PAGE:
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If all the scrutiny on drug prices has taught us anything, it’s that there are a lot of intermediate players in today’s pharma supply chain. But expect that to change, Merck CEO Ken Frazier said Wednesday.

In comments made at the Economic Club of New York, Frazier foreshadowed pharma’s “disintermediation”—a.k.a., stops on that chain between drugmakers and patients—pointing to the cable television industry as an example.

“You could actually look at the cable industry at one point where the content providers—if you were Disney, you had to pay a lot of money to get your content to the other side,” Frazier said, as quoted by Yahoo Finance, adding, “I think that’s going to happen in this area.”

The way he sees it, nixing some of the middlemen can bring down costs, and the Trump administration—which is examining the role of various participants in the supply chain—is focused on it, too.

“I think at the end of the day, I’ll just be blunt here, I just don’t understand why we live in a world where 50% of the value goes into the supply chain,” Frazier said.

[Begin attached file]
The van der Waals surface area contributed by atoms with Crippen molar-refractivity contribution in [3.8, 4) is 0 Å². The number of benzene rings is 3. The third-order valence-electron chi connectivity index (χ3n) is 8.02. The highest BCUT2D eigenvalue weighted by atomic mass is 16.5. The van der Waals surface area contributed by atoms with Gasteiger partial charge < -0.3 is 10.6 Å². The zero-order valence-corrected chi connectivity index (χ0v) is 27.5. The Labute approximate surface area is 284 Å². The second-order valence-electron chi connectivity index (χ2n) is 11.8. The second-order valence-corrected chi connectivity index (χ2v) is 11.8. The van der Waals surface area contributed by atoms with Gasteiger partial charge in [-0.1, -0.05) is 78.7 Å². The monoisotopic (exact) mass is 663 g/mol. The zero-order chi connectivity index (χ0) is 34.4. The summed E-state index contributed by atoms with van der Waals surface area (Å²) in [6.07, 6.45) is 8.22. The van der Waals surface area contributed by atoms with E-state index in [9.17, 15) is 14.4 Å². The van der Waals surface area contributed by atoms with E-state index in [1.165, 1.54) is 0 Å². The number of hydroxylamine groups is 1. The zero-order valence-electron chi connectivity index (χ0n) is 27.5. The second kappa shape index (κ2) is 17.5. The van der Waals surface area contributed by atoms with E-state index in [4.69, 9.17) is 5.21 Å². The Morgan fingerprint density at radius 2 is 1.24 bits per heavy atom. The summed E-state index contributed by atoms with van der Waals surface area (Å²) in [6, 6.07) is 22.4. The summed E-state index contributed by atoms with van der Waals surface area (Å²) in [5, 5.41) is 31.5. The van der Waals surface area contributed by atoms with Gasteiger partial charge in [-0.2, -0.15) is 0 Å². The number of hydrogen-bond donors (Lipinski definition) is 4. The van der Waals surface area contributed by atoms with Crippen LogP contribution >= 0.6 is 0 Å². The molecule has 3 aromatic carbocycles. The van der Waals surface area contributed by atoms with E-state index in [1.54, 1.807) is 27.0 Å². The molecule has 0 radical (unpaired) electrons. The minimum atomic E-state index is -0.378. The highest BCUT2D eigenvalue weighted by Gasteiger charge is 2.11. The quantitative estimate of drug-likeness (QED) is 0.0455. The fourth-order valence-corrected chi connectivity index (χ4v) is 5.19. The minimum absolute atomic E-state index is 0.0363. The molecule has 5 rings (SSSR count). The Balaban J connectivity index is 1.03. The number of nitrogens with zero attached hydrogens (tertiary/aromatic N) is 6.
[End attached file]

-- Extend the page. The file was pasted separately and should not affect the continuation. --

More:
As drug pricing has come into the national spotlight—aided by high-profile scandals featuring Martin Shkreli and Mylan’s Epipen, as well as commercials from once-presidential candidate Hillary Clinton and ominous tweets from Trump—drugmakers and others have been quick to point the finger at one another for costs that have soared in recent years.

Lead PBM Express Scripts has been particularly vocal about pharma’s price hikes, and it’s patted itself on the back repeatedly for introducing formulary tactics that incentives pharma to hand over discounts.

“Despite promises to limit price increases, drugmakers are trying to game the market by delaying generic competition, blocking access to safe and effective biosimilars, and coyly deferring—not cancelling—list-price increases. This is why our work to expand access and maximize value is more important now than ever,” Express Scripts said in August.

But as PBM industry critics have been quick to point out, such moves help their bottom lines without reducing costs for consumers. Industry association PhRMA has spent big bucks the past couple of years on awareness ads that seek to both educate patients on the role of different players in forcing prices up—and to encourage them to probe deeper.

“I mean no disrespect to anyone else in the supply chain, but I know how hard it is to make my 50 cents on the dollar,” Frazier said. “I have to invent something that’s never existed in the history of the world. And I have to ask my shareholders to be patient with their capital. I think that the system has got to change.”

by Carly Helfand